Bugleweed is part of the mint family. For hundreds of years, Both Bugleweed and its European counterpart is Gypsywort (L. europaeus), contain black juice that has been used for fabric dyes. Bugleweed is a perennial plant growing up to twelve inches tall. Its creeping runners produce rosettes of leaves, the whole plant forms a carpet like mat. Bugleweeds usually have shining oval shaped leaves that are close to the look of spinach leaves. Bugleweed blooms in spring and the flowers are blue, pink or white.
Medicinally, both species were used for treating high fevers and fevers associated with malaria. Bugleweed was used as a sedative and astringent, and as a treatment for coughs, internal bleeding and urinary incontinence. The medicinal qualities of Bugleweed are in the leaves and flowers. This plant has diuretic, peripheral vasoconstrictor, astringent, nervine, and anti-tussive properties. Today, Bugleweed is used for treating mild hyperthyroidism (i.e. Grave's disease) symptoms such as rapid pulse, weight loss, sensitivity to heat, excessive sweating, fatigue, enlarged thyroid and bulging eyes. It can also be used for nervousness, insomnia, and for treating the symptoms of premenstrual syndrome (PMS). This herb has also been used to help improve circulation. The European version works well in treating palpitations, anxiety, and for reducing fevers.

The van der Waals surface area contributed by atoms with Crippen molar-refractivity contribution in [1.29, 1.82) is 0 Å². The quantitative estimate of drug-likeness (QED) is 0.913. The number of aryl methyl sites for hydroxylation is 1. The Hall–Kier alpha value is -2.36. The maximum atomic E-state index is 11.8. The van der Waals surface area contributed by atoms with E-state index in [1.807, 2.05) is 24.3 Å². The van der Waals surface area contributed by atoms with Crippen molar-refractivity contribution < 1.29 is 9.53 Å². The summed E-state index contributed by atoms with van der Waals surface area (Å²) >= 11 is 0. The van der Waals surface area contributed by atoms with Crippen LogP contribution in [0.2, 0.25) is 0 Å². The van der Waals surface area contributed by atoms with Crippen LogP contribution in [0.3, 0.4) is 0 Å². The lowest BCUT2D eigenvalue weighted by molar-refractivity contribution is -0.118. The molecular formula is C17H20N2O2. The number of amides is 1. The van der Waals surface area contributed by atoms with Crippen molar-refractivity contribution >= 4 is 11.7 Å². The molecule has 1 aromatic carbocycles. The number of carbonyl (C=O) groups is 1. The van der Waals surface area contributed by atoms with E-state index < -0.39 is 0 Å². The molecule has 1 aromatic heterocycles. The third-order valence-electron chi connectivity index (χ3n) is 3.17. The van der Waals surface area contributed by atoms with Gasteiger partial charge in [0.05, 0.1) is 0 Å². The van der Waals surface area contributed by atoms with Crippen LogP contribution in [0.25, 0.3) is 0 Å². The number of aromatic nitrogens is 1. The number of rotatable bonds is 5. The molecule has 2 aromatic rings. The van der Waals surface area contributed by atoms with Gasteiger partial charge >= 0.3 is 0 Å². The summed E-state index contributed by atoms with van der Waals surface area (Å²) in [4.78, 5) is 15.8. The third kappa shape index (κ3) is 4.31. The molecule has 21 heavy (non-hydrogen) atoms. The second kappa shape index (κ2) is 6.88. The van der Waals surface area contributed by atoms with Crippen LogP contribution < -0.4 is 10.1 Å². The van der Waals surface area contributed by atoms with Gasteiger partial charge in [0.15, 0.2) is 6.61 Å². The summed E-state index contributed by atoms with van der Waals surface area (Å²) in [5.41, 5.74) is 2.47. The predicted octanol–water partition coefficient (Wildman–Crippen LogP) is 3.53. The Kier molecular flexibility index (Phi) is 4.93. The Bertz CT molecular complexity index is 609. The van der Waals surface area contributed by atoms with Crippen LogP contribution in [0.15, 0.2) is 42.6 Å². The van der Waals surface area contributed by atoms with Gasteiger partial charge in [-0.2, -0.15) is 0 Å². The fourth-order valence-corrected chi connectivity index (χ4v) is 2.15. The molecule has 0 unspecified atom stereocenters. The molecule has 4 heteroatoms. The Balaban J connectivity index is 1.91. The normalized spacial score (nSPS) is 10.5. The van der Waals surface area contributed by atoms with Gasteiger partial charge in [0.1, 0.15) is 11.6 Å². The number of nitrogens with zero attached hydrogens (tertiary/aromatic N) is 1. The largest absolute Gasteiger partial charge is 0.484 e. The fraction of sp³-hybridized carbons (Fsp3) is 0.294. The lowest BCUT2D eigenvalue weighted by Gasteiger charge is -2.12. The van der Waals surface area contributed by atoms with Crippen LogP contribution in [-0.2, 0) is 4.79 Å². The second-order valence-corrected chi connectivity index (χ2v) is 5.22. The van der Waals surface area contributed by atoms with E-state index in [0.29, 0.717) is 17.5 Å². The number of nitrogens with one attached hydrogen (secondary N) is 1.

Bugleweed Dosage Information
Bugleweed comes in various forms and is an ingredient in many products. Germany's Commission E recommends taking 12 grams of the whole herb per day. A standard dosage of tincture should be limited to 12 ml three times a day. Bugleweed is often combined with lemon balm to treat mildly overactive thyroid function. Bugleweed can also be safely used with skullcap or valerian. Each patient has his/her own individual optimal level of thyroid hormone. Only rough estimations of dosage are for thyroid disorders, in which age and weight must be considered. Please consult your Doctor/Health Care Professional for help.
Exceeding recommended doses of Bugleweed might cause a harmful decrease in thyroid function; however, long-term use of Bugleweed is considered safe for people with hyperthyroidism. Thyroid disease should only be treated under the supervision of a healthcare professional. Safety in young children, pregnant or nursing women, or those with severe liver or kidney disease is not known. Administration of Bugleweed preparations interferes with the administration of diagnostic procedures using radioactive isotopes.
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